Longtime readers of this blog know that I'm a bit of a francophobe. I challenge anyone to spend three years working and studying in Paris without following suit. Since I moved away and started visiting France bit by bit - especially Marseille, where people were beautifully kind - on a rational level I know that Paris is not France, and France in general is a lovely country full of lovely people. On an emotional level - because of that time in Paris, France is a just a big rat-infested city full of snotty assholes who think they're clever because they know a lot but who can't analyze or synthesize their way out of a stubby paper bag. I'm trying to get over that. A few more trips to Marseille would help.
Anyways, emotionally revolted as I am by the French, one thing I will say about them: at least they're not a bunch of snivelling baby pansy-ass motherfuckers who are content to be swept into pauper's graves by the overwhelming tides of history, modern Anglo-Saxon style. "€36bn for the bankers and we get screwed" indeed. Yesterday as I read up on the strike I was sort of passingly impressed by the demands of the unions and bodies staging the strikes and demonstrations - in that it wasn't just a demand for social support, but for business support, in a real concerted effort to make sure labourers, who hadn't contributed to the economic crisis (not even indirectly through their retirement funds in France, as pensions still function as pensions there - they haven't been basculated into throwing all their scrimpings and savings into the stock market through mutual funds, like Ango-Saxons have), aren't the ones who pay for it.
But this morning I was extra-impressed by way of comparison when I read this in the Independent, a 'leftish' British paper, which treated the demonstrators, and the other much more serious and desperate demonstrators in southern Europe and the new EU entrant countries, as recalcitrant, incoherent children complicating an already complicated situation. Honestly, it makes me want to vomit. Let me put it like this: there's a reason that I, a British citizen, chose to work in Belgium, and looked for jobs in France, Germany, anywhere in northern Europe, basically, besides Britain. And it wasn't because I was anxious to fight with banks and utility companies in a language that isn't my first - that was just a fringe benefit. It was because the standard of life in Britain is absolute shit compared to the rest of northern Europe. Job security sucks, benefits suck, public services suck, the cost of living and average salaries are wildly unbalanced, and only rich people can afford to live close to their offices if they work in London; it has execrable wealth distribution even among normalish people.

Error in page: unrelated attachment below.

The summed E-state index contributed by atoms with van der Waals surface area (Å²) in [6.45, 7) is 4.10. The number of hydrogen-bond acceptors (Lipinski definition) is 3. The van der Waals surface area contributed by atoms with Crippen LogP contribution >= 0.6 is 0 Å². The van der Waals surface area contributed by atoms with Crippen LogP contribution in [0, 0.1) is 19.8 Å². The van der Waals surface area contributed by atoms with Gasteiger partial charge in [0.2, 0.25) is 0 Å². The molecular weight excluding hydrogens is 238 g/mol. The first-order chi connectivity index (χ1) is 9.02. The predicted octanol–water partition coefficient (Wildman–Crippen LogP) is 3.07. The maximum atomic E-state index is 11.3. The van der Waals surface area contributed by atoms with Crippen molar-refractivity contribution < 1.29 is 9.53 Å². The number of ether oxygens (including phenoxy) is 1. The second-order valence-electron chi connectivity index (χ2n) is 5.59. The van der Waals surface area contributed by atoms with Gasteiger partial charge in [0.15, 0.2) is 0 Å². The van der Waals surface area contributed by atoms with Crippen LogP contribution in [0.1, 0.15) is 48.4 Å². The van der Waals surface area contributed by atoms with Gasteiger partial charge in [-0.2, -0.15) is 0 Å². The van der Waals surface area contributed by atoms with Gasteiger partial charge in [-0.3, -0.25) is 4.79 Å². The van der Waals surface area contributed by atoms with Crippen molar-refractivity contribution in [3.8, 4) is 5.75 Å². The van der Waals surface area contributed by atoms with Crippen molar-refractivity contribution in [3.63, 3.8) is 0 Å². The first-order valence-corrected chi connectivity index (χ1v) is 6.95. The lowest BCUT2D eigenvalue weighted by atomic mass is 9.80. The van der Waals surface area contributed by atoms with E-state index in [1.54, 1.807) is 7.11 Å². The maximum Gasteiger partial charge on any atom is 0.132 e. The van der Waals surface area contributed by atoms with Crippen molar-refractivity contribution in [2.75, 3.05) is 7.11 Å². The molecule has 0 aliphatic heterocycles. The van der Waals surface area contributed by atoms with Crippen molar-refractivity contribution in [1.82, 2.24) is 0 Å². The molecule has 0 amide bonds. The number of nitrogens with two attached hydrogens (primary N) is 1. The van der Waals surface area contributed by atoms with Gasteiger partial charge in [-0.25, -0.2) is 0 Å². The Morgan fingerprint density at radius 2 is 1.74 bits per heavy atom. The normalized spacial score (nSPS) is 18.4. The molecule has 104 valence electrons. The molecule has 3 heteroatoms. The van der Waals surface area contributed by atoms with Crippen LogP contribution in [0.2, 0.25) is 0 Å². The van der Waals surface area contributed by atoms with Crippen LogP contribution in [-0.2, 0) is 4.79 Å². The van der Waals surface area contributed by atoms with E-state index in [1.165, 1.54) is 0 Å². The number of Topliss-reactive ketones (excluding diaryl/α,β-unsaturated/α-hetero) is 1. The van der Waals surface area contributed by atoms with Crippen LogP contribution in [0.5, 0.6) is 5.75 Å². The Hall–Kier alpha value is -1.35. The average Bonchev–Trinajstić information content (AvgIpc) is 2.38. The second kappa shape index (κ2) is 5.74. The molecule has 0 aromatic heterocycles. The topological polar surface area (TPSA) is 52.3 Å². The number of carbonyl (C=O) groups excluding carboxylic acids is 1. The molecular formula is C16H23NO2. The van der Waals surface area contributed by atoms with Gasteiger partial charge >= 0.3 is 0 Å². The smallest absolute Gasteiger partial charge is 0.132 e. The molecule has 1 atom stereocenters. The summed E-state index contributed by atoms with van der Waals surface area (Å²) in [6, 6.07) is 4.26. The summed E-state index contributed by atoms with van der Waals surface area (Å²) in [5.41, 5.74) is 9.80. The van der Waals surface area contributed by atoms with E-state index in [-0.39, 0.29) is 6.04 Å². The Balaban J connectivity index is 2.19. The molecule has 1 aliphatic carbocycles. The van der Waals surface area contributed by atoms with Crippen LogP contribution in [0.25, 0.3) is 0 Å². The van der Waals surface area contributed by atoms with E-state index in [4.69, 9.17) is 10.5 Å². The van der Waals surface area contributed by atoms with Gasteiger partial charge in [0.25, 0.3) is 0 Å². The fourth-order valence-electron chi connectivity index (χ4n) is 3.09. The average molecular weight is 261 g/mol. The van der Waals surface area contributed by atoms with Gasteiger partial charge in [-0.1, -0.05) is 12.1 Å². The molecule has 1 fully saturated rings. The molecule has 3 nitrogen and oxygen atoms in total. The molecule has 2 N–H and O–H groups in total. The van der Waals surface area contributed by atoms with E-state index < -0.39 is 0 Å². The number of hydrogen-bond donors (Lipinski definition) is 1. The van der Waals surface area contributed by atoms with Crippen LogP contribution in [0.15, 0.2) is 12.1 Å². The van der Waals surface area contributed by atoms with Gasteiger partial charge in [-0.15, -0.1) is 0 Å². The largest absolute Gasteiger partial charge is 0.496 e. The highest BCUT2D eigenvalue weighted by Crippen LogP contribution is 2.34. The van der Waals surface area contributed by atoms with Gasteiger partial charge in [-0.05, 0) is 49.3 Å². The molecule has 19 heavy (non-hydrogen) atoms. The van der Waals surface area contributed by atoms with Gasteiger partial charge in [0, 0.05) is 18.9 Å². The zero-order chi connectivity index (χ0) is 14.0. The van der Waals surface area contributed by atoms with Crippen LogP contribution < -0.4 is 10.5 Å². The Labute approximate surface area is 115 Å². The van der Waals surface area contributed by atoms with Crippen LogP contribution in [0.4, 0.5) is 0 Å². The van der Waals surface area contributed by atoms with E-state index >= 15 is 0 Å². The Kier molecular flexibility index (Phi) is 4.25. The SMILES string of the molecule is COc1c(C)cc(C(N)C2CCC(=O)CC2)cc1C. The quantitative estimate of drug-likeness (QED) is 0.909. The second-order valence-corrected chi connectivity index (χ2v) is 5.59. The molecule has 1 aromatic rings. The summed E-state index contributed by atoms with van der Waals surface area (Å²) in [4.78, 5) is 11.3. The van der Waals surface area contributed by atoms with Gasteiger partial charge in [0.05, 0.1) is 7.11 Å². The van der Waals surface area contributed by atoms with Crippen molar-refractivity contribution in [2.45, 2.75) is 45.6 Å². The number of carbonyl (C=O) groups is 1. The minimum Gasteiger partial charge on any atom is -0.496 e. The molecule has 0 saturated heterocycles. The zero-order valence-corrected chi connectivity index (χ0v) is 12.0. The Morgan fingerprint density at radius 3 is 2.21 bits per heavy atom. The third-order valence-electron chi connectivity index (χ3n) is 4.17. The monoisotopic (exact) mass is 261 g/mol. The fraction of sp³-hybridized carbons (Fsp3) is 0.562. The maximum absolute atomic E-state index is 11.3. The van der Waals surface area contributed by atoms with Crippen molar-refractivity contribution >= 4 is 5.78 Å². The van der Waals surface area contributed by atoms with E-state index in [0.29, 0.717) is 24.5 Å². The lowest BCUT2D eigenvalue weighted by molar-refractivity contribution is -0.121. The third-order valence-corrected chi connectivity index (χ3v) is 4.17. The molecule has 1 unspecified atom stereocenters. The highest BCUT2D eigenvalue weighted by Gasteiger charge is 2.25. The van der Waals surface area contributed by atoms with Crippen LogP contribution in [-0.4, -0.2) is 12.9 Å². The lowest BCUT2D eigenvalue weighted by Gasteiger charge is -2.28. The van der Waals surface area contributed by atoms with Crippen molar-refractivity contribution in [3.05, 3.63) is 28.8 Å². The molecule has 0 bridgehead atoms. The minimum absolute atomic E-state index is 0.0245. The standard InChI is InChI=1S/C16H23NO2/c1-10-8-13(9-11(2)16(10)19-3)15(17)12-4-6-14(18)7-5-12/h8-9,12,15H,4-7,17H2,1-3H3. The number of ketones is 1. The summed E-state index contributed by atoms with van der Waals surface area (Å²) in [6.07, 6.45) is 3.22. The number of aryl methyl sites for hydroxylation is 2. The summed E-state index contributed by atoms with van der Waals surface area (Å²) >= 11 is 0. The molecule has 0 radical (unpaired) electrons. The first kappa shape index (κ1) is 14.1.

And there's one reason for this: northern European governments get kept on their toes by their people. Elections don't come frequently enough to communicate effectively with them that way, and northern Europeans know you have to hit the streets when they do something that's not in the people's interest between-times. It's not rocket science - it's the purpose of public sector strike, the purpose of a demonstration: to act against the government in a way that isn't illegal when the government is acting against you in a way that isn't prosecutable. But not in Britain anymore, it seems, and hence their awful quality of life. I wonder why. I think it's because the Thatcher years saw the media managed so well during the strikes in the early 80's - really managed to present the strikers as Britain's problem, rather than the symptom of Britain's problem - and the media is still playing the game even today. That's what happens with you let Rupert Murdoch in. A national assfucking.